Even though I have not worked at a job in a long time, I still get up early to enjoy a few hours of silent privacy. Lately, the man who lives next to me has been getting up early too, and when I hear him it annoys me, but this week he is out of town.
I need silence to survive. Sitting in my favorite chair in the living room, drinking my first cup of black tea, I breathe deeply and absorb the silence. This morning, I don’t even hear birds chirping, they must be on their way south for the winter.
The more I reside in solitude, the more aware I am of how threatening silence is. Just stop talking for awhile and observe how people start treating you differently. It is not uncommon to suddenly get labelled a freak, a loner, or a weirdo. People who chose to ‘not talk’ are considered unfriendly, shy, introverted, lonely, afraid, self-conscious, hostile, passive-aggressive, suspicious, aloof, uncaring, uncooperative, threatening. This list could go on and on. Most forms of torture are designed to ‘get people to talk.’
When I don’t talk, it doesn’t mean anything other than ‘I prefer not to talk.’ Yet over and over, I encounter people who assign meaning to this in a way that has something to do with them. Those who compulsively use others as mirrors that reflect themselves, will look at person who is not talking and start to put words into their mouth.
Why is it so important that we know what someone thinks, and, why do we find it threatening if we don’t? In the US, there is a constitutional amendment that (in theory) guarantees free speech, but no amendment to protect silence. Before being arrested a person is sometimes told, “You have the right to remain silent,” but this is followed by . . . because anything you say, can and will ‘be used against you’ in a court of law.
People who are silent are threatening because of an automatic assumption that they know something you do not know. The paranoid reaction of, “What are they hiding,” gets repeated over and over until the silent person becomes dangerous. Or, on the other hand, if the silent person is not considered personally or socially important (i.e. they are odd, poor or elderly), then nobody cares what they think. In this situation the silent person is given a stimatizing label (lonely, isolated, depressed, pathetic, etc.) and ignored because of their stigma.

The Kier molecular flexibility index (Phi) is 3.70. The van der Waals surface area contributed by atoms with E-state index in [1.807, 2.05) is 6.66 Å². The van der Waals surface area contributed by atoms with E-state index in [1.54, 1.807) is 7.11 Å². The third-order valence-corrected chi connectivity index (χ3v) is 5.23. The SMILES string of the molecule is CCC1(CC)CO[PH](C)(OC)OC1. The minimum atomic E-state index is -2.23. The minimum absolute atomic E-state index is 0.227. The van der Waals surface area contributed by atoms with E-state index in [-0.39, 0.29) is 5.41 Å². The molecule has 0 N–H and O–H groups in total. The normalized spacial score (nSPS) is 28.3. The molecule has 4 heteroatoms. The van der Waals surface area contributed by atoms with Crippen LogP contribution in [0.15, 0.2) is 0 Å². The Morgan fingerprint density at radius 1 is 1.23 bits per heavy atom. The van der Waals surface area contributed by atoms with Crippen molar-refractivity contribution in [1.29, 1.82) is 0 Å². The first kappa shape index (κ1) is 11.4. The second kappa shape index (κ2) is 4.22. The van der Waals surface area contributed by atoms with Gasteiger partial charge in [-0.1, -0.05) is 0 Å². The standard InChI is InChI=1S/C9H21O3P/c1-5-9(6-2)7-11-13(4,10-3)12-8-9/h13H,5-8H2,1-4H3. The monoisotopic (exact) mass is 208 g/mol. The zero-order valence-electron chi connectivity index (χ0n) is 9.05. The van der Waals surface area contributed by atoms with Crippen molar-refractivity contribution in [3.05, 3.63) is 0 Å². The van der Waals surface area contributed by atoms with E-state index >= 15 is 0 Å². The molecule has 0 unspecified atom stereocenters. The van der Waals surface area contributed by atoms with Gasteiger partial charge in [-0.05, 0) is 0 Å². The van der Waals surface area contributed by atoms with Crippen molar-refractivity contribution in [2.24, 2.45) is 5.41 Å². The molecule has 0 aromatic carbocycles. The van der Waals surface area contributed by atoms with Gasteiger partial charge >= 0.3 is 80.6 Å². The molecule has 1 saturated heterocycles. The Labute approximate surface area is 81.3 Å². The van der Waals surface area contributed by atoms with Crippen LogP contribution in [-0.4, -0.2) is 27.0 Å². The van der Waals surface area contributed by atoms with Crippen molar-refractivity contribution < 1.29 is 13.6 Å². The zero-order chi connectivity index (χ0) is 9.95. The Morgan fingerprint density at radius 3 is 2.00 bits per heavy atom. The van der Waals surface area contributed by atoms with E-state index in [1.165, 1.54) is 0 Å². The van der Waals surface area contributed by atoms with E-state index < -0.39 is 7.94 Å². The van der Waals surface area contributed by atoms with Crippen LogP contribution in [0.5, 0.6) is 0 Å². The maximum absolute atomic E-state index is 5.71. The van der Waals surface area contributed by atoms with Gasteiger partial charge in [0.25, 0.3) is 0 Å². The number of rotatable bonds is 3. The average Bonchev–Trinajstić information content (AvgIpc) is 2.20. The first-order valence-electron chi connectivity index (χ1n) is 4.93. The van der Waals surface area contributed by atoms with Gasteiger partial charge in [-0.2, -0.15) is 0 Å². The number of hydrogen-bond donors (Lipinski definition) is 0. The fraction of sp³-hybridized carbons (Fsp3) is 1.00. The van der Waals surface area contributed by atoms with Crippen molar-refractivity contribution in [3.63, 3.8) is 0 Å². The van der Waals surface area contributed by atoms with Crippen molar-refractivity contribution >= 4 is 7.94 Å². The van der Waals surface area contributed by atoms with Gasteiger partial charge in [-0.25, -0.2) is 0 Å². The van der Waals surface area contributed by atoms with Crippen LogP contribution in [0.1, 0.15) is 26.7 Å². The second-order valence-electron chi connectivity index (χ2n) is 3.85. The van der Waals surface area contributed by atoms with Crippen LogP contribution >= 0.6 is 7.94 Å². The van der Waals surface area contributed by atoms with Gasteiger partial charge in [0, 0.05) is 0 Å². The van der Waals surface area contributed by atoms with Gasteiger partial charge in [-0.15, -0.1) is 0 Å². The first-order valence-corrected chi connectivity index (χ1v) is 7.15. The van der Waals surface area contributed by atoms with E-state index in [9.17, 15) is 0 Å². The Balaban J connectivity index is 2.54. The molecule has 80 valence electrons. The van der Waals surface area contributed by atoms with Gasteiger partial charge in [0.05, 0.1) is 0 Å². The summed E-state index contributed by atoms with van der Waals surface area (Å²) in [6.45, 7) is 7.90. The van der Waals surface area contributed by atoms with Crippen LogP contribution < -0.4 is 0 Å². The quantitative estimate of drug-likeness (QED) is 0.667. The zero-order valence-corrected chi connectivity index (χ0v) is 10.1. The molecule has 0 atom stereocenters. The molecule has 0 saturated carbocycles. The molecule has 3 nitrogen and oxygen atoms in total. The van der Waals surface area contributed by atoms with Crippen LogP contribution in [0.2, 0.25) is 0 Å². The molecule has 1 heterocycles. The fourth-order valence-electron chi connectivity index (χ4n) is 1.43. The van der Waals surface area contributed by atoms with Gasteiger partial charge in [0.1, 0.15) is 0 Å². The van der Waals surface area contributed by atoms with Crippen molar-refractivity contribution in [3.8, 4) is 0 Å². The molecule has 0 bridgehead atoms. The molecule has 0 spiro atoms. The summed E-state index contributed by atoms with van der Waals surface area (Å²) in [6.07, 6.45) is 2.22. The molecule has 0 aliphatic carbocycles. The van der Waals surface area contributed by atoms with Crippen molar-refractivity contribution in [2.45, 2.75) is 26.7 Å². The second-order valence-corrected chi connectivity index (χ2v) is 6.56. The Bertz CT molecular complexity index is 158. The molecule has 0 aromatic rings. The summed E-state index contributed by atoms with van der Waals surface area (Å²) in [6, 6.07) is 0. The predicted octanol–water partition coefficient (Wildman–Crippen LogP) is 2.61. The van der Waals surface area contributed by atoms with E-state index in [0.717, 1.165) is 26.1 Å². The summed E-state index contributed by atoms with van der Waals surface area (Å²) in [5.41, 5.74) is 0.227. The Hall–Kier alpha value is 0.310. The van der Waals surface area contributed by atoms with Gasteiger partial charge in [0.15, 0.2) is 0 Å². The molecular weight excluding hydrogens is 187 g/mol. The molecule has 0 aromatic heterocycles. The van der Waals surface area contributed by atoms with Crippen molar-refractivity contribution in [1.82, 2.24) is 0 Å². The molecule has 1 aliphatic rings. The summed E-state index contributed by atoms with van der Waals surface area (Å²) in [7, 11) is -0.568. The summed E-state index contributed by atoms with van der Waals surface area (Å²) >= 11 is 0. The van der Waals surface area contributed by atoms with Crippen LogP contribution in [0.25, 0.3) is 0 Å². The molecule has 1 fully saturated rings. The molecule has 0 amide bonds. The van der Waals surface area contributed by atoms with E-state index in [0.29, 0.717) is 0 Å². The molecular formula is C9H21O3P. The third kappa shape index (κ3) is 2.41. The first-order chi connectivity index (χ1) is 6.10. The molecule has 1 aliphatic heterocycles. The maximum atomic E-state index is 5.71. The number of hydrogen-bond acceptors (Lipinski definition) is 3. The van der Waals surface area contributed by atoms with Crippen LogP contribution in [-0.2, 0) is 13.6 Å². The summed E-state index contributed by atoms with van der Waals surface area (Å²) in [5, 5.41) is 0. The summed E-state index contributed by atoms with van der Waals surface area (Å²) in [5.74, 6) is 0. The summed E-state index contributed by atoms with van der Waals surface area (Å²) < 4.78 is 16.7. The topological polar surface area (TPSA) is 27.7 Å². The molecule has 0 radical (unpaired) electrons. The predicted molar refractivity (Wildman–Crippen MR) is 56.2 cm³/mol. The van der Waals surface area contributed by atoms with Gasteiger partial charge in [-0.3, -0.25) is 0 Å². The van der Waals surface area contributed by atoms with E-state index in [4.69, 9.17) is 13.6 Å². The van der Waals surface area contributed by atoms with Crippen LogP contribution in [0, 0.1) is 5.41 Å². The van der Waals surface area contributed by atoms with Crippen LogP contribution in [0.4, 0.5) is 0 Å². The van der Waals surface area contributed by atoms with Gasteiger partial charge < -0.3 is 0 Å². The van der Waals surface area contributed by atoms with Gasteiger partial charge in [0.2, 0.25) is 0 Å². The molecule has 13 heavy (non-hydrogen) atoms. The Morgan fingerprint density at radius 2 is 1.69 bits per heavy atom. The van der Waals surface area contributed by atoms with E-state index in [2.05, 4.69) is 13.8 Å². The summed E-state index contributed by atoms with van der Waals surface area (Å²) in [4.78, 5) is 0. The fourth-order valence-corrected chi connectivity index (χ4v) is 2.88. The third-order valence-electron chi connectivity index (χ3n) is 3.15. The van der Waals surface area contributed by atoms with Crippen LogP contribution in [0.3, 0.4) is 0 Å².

The more silent I become, the more I realize that there is no way to win social approval through silence. If someone chooses this path (or does not choose it but ends up here anyway), they will have to live with the all-pervasive ‘social disapproval’ this engenders.
A few months ago, a retired woman moved into a condo a few doors down from me. One day she cheerily called out, “Hi, I’m Susan and I just moved into 148.” I said hello and welcomed her to the neighborhood. Later, when we both happened to be in the laundry room, she introduced herself again and told me a long story about her mother having Alzheimer’s, her caregiver role, and her mother’s death.
I listened to her, not because I had any interest in her mother, but because I knew if I did not listen I would be perceived as unfriendly. The older I get, the more I notice how some older women like to turn other older women into therapists or immediate best friends. They think if they suddenly blurt out their life story that the woman they are talking to will feel kindly disposed towards them, and/or that their self-revelation will produce a kind of intimacy. Of course, younger women attempt this too, but they are more likely to use sexual intercourse as the first move.
Last week I saw a movie called ‘Equity.’ It was about a female investment banker who loses two important deals because of how she communicates. The scene that intrigued me the most was when, (after she finds out her male lover maliciously tanked her IPO offering), she says, “What is this to you, a game?” To which he replies, “Of course it’s a game, what did you think it was.”
The assumption that intimacy guarantees a woman certain unspoken benefits was starkly and succinctly laid to rest. Giving someone access to your secrets, or your body, is no longer the tacit agreement it used to be.
For me, the last, beleaguered stand for silence is privacy (the state or condition of being free from being observed or disturbed by other people). A world without privacy is a world without silence, as these two things are inseparable. When life is nothing more than a game where one person reflects the fear and paranoia of another, and when every person’s silence is percieved as either an isolating threat or an isolating stigma, then what is left but a painful descent into the disintegration of everything we once called human.
Silence is a complex issue. Which is why most people avoid it by talking. But by talking, talking, talking, we are moving futher away from the mystery that holds everything together.